Before the band goes on stage, can I get a countdown?

Low's set at Sixth & I Synagogue on Monday night was, in my opinion, fantastic. The band's minimalist arrangements sounded especially haunting in the domed sanctuary, and the new material (particularly "Just Make it Stop" from 2013's Jeff Tweedy-produced "The Invisible Way") sounded just as vital and spare and unsettling as the old material. ("Monkey," forever and ever.)

Shortly after opener Mike Doughty (formerly the lead singer of Soul Coughing) concluded his opening set, a large digital clock was projected behind the stage: Thanks to this bit of stage management, I knew I had exactly 9 minutes and 40 seconds to fetch a plastic tumbler of beer from the basement bar.


(Alex Baldinger/The Washington Post)

The clock was all Low's doing, according to Sixth & I's Aaron Weintraub. "I also thought it was pretty cool and will potentially use the idea for future shows," he said.

Published set times are helpful, and places like the 9:30 Club and Black Cat do their best to keep bands on schedule. It's up to the bands and their tour managers too, of course, but I would love to see clubs offer some kind of notice to patrons five or 10 minutes before the band actually takes the stage, while the band is concluding whatever pre-show rituals they adhere to.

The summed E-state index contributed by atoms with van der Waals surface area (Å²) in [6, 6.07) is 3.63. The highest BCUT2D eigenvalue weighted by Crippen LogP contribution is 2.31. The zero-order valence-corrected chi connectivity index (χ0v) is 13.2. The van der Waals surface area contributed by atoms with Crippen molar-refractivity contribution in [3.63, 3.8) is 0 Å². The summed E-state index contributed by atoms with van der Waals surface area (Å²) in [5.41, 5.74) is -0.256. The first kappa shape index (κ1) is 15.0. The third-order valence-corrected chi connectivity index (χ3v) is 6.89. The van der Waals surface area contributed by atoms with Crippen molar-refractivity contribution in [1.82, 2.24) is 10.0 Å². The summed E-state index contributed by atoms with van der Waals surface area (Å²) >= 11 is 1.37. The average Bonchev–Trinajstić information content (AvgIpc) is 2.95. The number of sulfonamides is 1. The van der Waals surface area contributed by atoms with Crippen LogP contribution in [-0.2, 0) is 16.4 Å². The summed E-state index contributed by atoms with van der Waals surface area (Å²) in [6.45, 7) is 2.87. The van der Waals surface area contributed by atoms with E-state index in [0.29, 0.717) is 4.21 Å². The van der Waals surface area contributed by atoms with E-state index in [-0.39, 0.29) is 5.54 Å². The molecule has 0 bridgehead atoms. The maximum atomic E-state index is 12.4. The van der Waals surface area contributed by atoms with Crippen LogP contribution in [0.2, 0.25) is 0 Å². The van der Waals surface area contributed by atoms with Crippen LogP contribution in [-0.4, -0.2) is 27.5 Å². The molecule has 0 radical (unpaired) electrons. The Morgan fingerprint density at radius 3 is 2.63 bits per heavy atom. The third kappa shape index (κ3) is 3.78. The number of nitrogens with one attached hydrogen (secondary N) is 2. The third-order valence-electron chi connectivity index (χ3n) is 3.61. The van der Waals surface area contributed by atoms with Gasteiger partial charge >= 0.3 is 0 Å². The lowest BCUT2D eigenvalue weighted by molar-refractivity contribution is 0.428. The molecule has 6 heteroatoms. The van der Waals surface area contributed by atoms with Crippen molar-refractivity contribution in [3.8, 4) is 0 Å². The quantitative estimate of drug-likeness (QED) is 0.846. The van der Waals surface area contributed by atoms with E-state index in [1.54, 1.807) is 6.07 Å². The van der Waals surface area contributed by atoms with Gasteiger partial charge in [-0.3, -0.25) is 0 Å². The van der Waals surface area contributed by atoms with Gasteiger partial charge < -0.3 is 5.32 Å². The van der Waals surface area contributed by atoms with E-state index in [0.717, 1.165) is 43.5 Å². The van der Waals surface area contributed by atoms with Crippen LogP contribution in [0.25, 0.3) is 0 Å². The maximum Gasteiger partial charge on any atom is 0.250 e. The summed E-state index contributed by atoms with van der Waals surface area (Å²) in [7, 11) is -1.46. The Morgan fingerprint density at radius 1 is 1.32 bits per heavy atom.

Even something more subtle than a digital clock, like the blinking of concourse lights at a theater, or the dimming of flood lights at a hockey game. It would be as if to say, "Seriously, people: This is your last chance to grab a beer or hit the bathroom before it gets dark and noisy and less than navigable in here." One last trip to the bar or bathroom really can make all the difference.

(For the record, Low were ready to go right when the clock hit zero.)

Alex Baldinger is editor of the Going Out Guide blog, which covers food, drink, arts, music, events and other curiosities in the D.C. area. He is forever in search of a great sandwich.
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Stephanie Merry · June 18, 2013